Aaron Lazar, Wayne Brady and Donna Vivino will headline the Wallis Annenberg Center for the Performing Arts’ previously announced production of Merrily We Roll Along. The Los Angeles production, directed by Tony nominee Michael Arden, will begin performances on November 23 and run through December 18.Lazar, who takes on the role of Franklin Shephard in the Stephen Sondheim musical, last appeared on Broadway in The Last Ship; his additional credits include A Little Night Music and The Light in the Piazza. Brady will play Charley Kringas. The five-time Emmy winner recently concluded a stint as Lola in Kinky Boots on Broadway. Vivino, who will play Mary Flynn, originated the role of Young Cosette in Les Miserables on Broadway and has gone on to appear in Wicked, Hairspray and Fame Becomes Me.The cast will also include Tony nominee Saycon Sengbloh (Eclipsed) as Gussie, Whitney Bashor (The Bridges of Madison County) as Beth and Amir Talai (What to Expect When You’re Expecting) as Joe Josephson. Rounding out the ensemble are Eric B. Anthony, Sandy Bainum, Melody Butiu, Doran Butler, Max Chucker, Sarah Daniels, Laura Dickinson, Kevin Patrick Doherty, Rachael Ferrera, Jennifer Foster, Travis Leland, Lyle Colby Mackston, Brent Schindele and Maximus Brandon Verso.Featuring a score by Sondheim and a book by George Furth, Merrily We Roll Along follows in reverse chronological order a stage and screen composer and the detrimental effects his success has had on his life, including his relationships with his collaborator Charlie and friend Mary. The musical premiered on Broadway in 1981—its brief run is explored in the new documentary Best Worst Thing That Ever Could Have Happened. View Comments Aaron Lazar(Photo: Bruce Glikas)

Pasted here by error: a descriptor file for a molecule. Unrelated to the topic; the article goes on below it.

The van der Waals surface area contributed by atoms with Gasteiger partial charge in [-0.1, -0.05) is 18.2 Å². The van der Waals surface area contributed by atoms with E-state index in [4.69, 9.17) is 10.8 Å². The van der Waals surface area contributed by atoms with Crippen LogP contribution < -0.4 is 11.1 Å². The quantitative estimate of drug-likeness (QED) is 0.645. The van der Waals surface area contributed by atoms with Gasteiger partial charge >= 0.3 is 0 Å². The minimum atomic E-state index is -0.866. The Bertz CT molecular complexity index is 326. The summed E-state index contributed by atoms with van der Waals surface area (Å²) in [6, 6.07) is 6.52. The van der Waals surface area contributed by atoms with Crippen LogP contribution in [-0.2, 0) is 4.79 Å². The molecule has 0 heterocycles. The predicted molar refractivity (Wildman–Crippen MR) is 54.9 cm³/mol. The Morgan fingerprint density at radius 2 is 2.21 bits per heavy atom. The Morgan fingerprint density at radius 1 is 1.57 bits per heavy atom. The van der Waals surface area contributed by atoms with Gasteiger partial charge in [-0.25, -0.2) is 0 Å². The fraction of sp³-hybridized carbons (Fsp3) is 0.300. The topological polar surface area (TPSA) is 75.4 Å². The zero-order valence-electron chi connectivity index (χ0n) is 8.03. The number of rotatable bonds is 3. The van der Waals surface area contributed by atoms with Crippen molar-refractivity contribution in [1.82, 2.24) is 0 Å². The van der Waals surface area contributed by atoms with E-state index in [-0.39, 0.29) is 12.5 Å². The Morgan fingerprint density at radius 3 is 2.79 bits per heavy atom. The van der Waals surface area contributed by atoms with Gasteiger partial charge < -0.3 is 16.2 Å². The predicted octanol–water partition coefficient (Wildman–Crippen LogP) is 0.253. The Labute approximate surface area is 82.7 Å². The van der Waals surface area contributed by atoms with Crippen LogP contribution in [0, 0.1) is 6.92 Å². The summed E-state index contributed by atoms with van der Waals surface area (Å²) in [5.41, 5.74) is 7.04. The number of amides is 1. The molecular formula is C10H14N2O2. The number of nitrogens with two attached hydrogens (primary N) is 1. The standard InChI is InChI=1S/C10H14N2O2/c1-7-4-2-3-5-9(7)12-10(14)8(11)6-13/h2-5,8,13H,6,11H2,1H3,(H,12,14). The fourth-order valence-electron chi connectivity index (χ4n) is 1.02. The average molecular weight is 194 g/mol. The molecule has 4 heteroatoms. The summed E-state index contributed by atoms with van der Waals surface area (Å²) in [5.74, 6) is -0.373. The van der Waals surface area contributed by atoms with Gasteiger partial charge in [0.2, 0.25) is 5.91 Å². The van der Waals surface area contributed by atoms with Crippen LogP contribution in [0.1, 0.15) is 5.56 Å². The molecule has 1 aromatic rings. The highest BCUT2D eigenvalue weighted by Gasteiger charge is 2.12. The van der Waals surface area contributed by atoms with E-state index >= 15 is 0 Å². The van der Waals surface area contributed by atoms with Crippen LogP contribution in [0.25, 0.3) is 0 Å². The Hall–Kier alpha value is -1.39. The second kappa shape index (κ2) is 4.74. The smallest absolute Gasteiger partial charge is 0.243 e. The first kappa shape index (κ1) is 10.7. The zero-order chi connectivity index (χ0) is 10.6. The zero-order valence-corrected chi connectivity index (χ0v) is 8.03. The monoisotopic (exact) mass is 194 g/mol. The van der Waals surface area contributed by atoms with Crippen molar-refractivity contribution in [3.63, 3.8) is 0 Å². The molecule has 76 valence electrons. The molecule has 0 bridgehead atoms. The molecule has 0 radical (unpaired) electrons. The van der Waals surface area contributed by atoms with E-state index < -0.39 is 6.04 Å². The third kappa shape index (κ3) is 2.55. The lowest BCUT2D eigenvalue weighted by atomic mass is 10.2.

University of GeorgiaSee the newest plants for gardens and landscapes as you tour theUniversity of Georgia gardens at the annual UGA Trial GardensOpen House July 10.The event will include self-guided tours of the gardens, a plantsale including Athens Select plants, and a book signing andpersonal guided tours by world-renowned UGA horticulture expertAllan Armitage.The tours are on the hour and book signings on the half-hourbetween 8:30 a.m. and noon. Tickets are $5 at the gate.The gardens, on the UGA Campus in Athens, Ga., were created in1983 and serve as a testing ground for more than 600 kinds ofannual and perennial plants. The primary functions of thegardens are research and teaching, and detailed information onall plants is provided to all who are interested.The gardens are planted twice a year. The summer trials areusually planted in April and May and have major and minor beddingclasses, plantings of specialty annuals, many free-standingcontainers and two large perennial beds.Each type of plant is evaluated every two weeks to providedetailed information on the cultivars being tested. Performanceratings are collected based on flowering, leaf color, uniformityof habit and flower, resistance to insects and diseases andoverall appearance.Researchers also select the best cultivars for each color in eachclass of annuals and list them under “Best of the Best.” Eachyear they select the four to six recipients of the Classic CityAwards, the very best plants in the gardens over the entireseason, well worth a place in any landscape.The winter trials are planted in October and November.The gardens serve research and teaching and are an importantresource for breeders, retailers, growers, landscapers andconsumers.For more information and directions to the gardens, visit the UGATrial Gardens Web site .